Good Dog!

Guardians of Being

“In some ways, dogs are more connected to being than we are.”

Eckhart Tolle
























…Yoda Would Not Approve

Day 21 of 31 Day Painting Challenge (Lisa Congdon –

Too often, we confuse “anger” with power. Anger is fear-based. It is never necessary.

Intelligent, creative action can only arise from calmness.

Whenever I give a knee-jerk reaction, I almost always regret it. Yet I’ve never regretted deleting the impassioned email or biting my tongue until I can address the issue calmly.

Try this: Next time you are offended (which is just your perception of offensive behavior, by the way), do not react. Think about the action or words. Decide if they are true or not. And react calmly (e.g., “Interesting. No, I do not agree.” Or, “I think you might be right!“)


Let It Go Through You


I am practicing something I’d like to share with you. It’s been so effective for me!

Eckhart Tolle advises that you do this in order to stop letting things and people bother you.

When faced with a comment, a gesture, or an event that upsets you, imagine yourself transparent and imagine this offending element going through you. It just goes through you. You don’t resist it, you don’t react, just let it go through you.

Let me know if this works for you.




  1. mental calmness, composure, and evenness of temper, especially in a difficult situation.
    “she accepted both the good and the bad with equanimity

As I study “The Greats” of yoga and meditation, I run across this word a lot. It’s central to the philosophy of yoga. Deep breaths. Space. Equanimity.

For me, it’s connected to the Tao, the Middle Way. No extremes. Don’t over react to either end of the spectrum. This way, you can be happy no matter what.

Beware. Once you decide to be more equanamous, you will be challenged left and right. Just remember, nothing is that serious. Take a deep breath. Allow s-p-a-c-e between your reaction and whatever it is that is happening.

Stay composed.




The Magnificence of Margins (Or, Superb Space)

Pablo Garcia, Mexico –

On a document, we have margins or space to define boundaries between text and the edges of the paper. It’s aesthetically pleasing. It the words went to the edges of the paper, we’d find it a bit distracting and perhaps difficult to read.

Space devoid of things or noise or thoughts can bring joy, calm and purpose.

When you complain to me, if I take the space of time to process it before I respond, I’ll probably come up with something more equanimous than if I reacted immediately.

A room cluttered with things might bring a sense of anxiety or disgust.


If you clean it up and there is physical space to sit, lie down, and walk, it will be a more welcoming room.

When I meditate, I am focusing my attention on my breath. This allows me to not think any thoughts. The more I practice this, the easier it is for me to enter this state of space and calm. This is good. When something bad happens, I do not need to react. Also, when a good thing happens, there is no need to go crazy. “This, too, shall pass” means life is a rollercoaster and the secret to happiness is to not react to the crazy.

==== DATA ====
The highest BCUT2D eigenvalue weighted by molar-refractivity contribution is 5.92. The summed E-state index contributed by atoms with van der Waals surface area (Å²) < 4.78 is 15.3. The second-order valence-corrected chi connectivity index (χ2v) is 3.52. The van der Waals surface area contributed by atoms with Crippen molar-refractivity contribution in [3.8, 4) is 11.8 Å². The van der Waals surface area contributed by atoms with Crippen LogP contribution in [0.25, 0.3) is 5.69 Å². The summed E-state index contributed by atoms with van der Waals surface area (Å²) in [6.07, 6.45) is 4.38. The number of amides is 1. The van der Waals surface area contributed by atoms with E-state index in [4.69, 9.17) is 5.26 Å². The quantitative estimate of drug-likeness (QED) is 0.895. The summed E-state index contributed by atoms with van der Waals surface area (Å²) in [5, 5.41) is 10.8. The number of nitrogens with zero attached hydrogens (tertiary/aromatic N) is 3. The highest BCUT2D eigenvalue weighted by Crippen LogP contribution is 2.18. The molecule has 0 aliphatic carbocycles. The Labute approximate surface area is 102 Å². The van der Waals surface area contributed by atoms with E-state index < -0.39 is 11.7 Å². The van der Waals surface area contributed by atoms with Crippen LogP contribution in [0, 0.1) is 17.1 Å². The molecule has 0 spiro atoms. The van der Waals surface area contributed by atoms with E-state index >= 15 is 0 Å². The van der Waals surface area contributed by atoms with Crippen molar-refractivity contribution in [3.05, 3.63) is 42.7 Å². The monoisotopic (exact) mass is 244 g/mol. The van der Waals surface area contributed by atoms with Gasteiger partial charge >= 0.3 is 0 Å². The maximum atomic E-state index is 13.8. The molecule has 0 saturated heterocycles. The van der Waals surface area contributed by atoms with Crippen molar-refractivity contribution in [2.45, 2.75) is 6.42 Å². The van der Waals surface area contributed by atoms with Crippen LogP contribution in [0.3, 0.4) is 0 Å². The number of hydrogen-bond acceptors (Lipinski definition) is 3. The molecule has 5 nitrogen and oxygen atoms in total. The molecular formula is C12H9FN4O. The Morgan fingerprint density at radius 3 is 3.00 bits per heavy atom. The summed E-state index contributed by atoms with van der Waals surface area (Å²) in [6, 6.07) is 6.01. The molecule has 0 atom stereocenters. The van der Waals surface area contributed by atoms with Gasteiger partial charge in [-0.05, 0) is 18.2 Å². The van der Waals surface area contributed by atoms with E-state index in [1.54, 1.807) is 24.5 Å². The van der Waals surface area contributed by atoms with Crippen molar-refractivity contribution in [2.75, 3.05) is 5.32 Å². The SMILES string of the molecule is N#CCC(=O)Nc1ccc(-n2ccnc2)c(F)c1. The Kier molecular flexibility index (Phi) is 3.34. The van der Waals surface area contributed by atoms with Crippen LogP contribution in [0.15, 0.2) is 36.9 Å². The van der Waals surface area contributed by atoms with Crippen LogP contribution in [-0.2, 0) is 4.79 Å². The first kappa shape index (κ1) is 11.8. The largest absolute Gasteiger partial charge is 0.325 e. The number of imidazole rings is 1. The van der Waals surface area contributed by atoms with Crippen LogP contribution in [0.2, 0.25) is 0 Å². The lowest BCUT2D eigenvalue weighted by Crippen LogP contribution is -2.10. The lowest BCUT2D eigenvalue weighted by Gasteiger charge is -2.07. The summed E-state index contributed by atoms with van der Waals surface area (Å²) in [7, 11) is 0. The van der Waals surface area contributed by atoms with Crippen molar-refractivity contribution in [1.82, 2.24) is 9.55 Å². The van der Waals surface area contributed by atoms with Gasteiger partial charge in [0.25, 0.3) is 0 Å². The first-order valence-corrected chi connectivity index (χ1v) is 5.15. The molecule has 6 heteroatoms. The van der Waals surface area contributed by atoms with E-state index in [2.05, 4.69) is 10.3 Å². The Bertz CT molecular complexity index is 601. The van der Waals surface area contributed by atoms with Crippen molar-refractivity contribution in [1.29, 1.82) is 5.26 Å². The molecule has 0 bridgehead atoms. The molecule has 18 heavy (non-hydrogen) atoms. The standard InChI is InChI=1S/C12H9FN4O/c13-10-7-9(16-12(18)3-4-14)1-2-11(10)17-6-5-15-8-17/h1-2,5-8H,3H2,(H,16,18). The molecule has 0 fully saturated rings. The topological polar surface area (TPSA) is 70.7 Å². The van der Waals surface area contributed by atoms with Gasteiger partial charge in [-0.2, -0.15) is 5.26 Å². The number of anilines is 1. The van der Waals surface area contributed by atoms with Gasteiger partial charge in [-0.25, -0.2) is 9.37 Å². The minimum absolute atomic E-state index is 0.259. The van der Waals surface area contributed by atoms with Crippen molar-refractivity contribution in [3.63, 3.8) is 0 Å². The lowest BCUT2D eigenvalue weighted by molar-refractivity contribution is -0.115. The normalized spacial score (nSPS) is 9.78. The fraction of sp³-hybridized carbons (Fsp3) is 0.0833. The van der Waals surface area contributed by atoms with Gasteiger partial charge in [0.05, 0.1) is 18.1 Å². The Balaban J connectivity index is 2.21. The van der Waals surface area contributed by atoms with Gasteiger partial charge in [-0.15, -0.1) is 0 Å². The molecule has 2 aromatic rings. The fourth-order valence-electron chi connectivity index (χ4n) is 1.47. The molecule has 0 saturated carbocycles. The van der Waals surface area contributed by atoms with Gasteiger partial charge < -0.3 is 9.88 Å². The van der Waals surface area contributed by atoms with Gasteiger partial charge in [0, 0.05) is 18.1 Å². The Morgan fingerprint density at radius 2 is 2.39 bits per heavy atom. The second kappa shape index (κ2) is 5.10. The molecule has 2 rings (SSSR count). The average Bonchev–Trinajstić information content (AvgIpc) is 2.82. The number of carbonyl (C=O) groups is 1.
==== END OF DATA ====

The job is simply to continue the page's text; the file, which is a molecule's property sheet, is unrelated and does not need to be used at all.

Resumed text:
Wherever You Go, There You Are


Josie and Ava are members of a Symphony.

This is their second year. The Symphony is made up of four divisions, with Division IV being the most junior, and Division I is made up primarily of 8th and 9th graders, the highest level of the Symphony. They hold chair auditions three times a year.

The girls jumped right up to Division III from the beginning and we were all amazed. Since then, with each audition for a new seat, they’ve moved up. I warned them that this is highly unusual, and that they should be prepared for moving down at some point. After all, they’ve observed this happening to many others in the group. This year, they made it to Division II, Violin I, and I told them that this is quite an accomplishment, that they ought to be proud and keep working hard.

The girls auditioned. When I asked how it went, Josie was quite confident that she did well. Ava was less sure, “I messed up on a few measures. But I think I did OK.” It turns out that Josie jumped many seats up. Ava moved down about 15 chairs. This was traumatic for her. This was her first “fail” (although I didn’t see it that way). For a week, she slumped and was sad. She mentioned a viola player who did the same thing: he was 2nd chair and fell to second to last. “Mom, I noticed this boy, he fell many seats and he used to sit really tall. He was proud and now, he has terrible posture. He is always frowning and he doesn’t look like he wants to be there.” I asked her, “And what do you think of that?” “I think it’s sad.” A few weeks passed. “Mom, remember that viola player I told you about?” “Yes.” “Well, I noticed he’s still slumped and depressed. I even wonder if he’ll quit.”  I expected her to tell me how she was going to cheer him up. I thought she would share with me her plan.

“I’ve decided that I don’t deserve to sit where I’m sitting. I messed up in the audition, but I’m better than 22nd chair. I’ve decided that no matter what happens, no matter where I’m sitting, I will sit as if I am sitting where I DESERVE to sit.”

I was blown away. This is something I learned late in life:  Disregard what others think of me and hold my head up high. She’s only ten years old. How did she know this?

“Wow Ava, I am very proud of you. That is amazing that you came up with that on your own.”
“Well, this boy, he’s very good too and he shouldn’t let it affect him this way.”

Yet another life lesson learned through their serious violin practice.